Saturday, February 28, 2009
This week's Saturday Evening Review centers on Justice Ruth Bader Ginsburg, returning to the Court this week after surgery.
As Robert Barnes reported for the Washington Post on Tuesday,
Justice Ruth Bader Ginsburg returned to the Supreme Court bench yesterday with a wide smile and a long list of questions for the lawyers appearing before her, resuming her duties less than three weeks after surgery for pancreatic cancer. Ginsburg, who will turn 76 next month, smiled broadly as she walked into the courtroom with her eight male colleagues and turned slightly to look directly at reporters who chronicled her Feb. 5 surgery and diagnosis of early-stage cancer.
Ginsburg was surely aware that "reports of her death had been greatly exaggerated." Senator Jim Bunning (R-Ky) was widely quoted as saying that she had "bad cancer, not the kind you get better from" and predicted she would not live longer than a year. As the Wa Po reported, Bunning apologized saying "if my comments offended Justice Ginsburg" and said it was "great" to see her back at the court.
This is not Ginsburg's first encounter with cancer. Responding to a question about how she coped with cancer during a March 2004 appearance at CUNY School of Law, Ginsburg answered:
During my battle with cancer, what saved me beyond anything, I will confess, is work. I was told that by my dear colleague, Sandra Day O'Connor, who had breast cancer some twenty years ago. Nine days after her surgery, she was on the bench listening to arguments. She told me that I should not miss a sitting if I could help it; that I should schedule my chemotherapy on a Friday so by Monday I would be over it. She told me to do whatever I could manage. Try to exercise as soon as you can, she counseled. If there are certain parts that won't move, then just move on to something else.
Work, more than anything else, carried me through that year. I didn't dwell on my physical discomfort. I regarded it as a nuisance I had to live with. The important thing was understanding this case or making this opinion comprehensible. . . . So, I regarded work as my savior, and a family that rallied around me. . . . [When I returned to the Bench] I sat there listening to the arguments, just as I would any other sitting day. There was some magic or some super power that made that happen.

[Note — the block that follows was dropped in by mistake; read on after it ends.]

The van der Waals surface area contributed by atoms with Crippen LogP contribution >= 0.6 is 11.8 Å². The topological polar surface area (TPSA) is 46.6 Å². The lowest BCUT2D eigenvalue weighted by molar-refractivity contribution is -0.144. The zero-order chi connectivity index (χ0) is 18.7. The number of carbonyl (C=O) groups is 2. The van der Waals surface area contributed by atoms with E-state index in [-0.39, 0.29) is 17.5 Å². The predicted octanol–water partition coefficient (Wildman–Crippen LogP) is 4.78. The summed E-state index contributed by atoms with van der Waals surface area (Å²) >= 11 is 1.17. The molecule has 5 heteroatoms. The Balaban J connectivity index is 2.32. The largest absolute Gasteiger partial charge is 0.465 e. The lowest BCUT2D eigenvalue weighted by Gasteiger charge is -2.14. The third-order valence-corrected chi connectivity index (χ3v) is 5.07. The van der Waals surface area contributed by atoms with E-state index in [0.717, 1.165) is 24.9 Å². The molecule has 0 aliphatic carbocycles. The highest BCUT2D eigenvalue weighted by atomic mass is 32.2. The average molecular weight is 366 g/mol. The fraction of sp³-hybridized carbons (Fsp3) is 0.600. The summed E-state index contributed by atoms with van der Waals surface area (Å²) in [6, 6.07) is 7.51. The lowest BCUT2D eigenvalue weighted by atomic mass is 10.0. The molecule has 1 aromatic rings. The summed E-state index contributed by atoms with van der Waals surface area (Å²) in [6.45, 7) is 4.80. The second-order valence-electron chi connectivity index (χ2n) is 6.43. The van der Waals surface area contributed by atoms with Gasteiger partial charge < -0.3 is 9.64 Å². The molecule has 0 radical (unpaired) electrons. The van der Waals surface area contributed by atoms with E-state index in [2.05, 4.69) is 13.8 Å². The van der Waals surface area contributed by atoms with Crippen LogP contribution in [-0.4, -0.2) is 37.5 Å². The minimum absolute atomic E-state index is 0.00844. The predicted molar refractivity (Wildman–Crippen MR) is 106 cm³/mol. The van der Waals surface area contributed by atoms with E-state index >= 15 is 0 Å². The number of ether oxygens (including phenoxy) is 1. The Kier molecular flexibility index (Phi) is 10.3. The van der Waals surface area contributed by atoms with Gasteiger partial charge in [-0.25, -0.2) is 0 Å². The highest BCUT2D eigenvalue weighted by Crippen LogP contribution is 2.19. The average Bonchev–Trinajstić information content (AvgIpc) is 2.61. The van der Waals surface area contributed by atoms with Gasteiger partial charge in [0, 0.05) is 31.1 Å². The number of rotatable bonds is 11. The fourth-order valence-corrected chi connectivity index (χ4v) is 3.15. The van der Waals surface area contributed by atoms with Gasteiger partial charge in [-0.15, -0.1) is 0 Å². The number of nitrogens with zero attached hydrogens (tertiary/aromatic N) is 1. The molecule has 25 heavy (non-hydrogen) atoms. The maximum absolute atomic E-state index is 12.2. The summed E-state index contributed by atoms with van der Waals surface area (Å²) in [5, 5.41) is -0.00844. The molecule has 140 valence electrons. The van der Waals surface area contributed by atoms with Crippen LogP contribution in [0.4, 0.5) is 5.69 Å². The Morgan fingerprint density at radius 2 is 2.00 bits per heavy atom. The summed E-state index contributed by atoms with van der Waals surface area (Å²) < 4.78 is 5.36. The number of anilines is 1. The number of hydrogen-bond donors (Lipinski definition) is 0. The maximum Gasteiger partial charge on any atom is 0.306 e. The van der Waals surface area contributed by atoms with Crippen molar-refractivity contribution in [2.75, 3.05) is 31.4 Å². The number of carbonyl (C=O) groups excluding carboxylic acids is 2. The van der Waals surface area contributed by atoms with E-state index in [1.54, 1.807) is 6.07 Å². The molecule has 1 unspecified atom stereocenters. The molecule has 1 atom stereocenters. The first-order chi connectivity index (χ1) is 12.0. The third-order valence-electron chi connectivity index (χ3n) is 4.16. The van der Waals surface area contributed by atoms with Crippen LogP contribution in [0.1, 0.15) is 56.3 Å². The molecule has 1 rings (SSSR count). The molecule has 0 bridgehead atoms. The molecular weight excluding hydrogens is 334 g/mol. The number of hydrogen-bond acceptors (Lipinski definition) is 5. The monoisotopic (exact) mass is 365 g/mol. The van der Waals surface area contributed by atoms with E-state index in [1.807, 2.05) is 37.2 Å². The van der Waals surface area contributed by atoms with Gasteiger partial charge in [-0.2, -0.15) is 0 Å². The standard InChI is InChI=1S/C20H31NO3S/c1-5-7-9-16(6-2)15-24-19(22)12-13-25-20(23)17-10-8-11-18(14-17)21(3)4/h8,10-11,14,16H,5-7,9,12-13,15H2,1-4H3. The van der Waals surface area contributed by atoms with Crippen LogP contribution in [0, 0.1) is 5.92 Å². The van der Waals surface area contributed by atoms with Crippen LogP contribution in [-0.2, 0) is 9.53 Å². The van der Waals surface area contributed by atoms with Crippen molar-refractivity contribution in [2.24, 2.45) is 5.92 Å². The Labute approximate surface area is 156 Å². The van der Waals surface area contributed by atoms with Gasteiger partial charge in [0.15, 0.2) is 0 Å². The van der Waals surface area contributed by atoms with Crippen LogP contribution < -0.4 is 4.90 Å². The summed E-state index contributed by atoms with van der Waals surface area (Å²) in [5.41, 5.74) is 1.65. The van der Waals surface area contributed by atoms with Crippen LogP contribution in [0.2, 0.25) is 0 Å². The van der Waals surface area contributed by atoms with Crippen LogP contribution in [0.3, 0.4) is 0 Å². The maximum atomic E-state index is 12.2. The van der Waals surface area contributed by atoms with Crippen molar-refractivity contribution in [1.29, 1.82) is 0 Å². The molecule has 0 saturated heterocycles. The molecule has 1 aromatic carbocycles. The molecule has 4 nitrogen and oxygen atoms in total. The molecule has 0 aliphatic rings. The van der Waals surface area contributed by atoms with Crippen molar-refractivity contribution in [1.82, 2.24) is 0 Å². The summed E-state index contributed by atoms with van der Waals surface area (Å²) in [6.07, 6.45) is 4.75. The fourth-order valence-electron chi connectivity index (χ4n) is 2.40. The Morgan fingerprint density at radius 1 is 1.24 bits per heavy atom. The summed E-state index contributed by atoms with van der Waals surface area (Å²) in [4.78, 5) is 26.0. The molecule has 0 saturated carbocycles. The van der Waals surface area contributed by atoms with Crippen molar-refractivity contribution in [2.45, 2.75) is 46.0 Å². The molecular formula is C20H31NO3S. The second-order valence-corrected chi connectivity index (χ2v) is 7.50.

7 New York City Law Review 221, 239-40 (2004) (Check out this volume of the NYC Law Review for articles on Ginsburg's judicial philosophy as well as a comprehensive annotated bibliography of works by and work about Justice Ginsburg).
Having witnessed those previous remarks, I was not surprised to hear that Ginsburg was an avid participant in all six arguments from this week, transcripts available at the US Supreme Court site here.
And she delivered the Court's opinion in United States v. Hayes (over a dissenting opinion by Roberts and Scalia) holding that the federal Gun Control Act of 1968, 18 U. S. C. §921 et seq., as amended in 1996 to include persons convicted of “a misdemeanor crime of domestic violence," included any misdemeanor crime of domestic violence, regardless of whether the domestic relationship was a defining element of the offense, assuming that the domestic relationship could be established at the trial for the Gun Control Act violation. Ginsburg reasoned:
Firearms and domestic strife are a potentially deadly combination nationwide. See, e.g., Brief for Brady Center to Prevent Gun Violence et al. as Amici Curiae 8–15; Brief for National Network to End Domestic Violence et al. as Amici Curiae 2–8. Yet, as interpreted by the Fourth Circuit, §922(g)(9) would have been “a dead letter” in some two-thirds of the States from the very moment of its enactment. 482 F. 3d, at 762 (Williams, J., dissenting). As of 1996, only about one-third of the States had criminal statutes that specifically proscribed domestic violence.
Ginsburg's authorship of an opinion concerning domestic violence served as a stark reminder that she is the only woman on the United States Supreme Court. (Compared with Australia's High Court, which now has three of its seven positions filled by women, which I've blogged here.)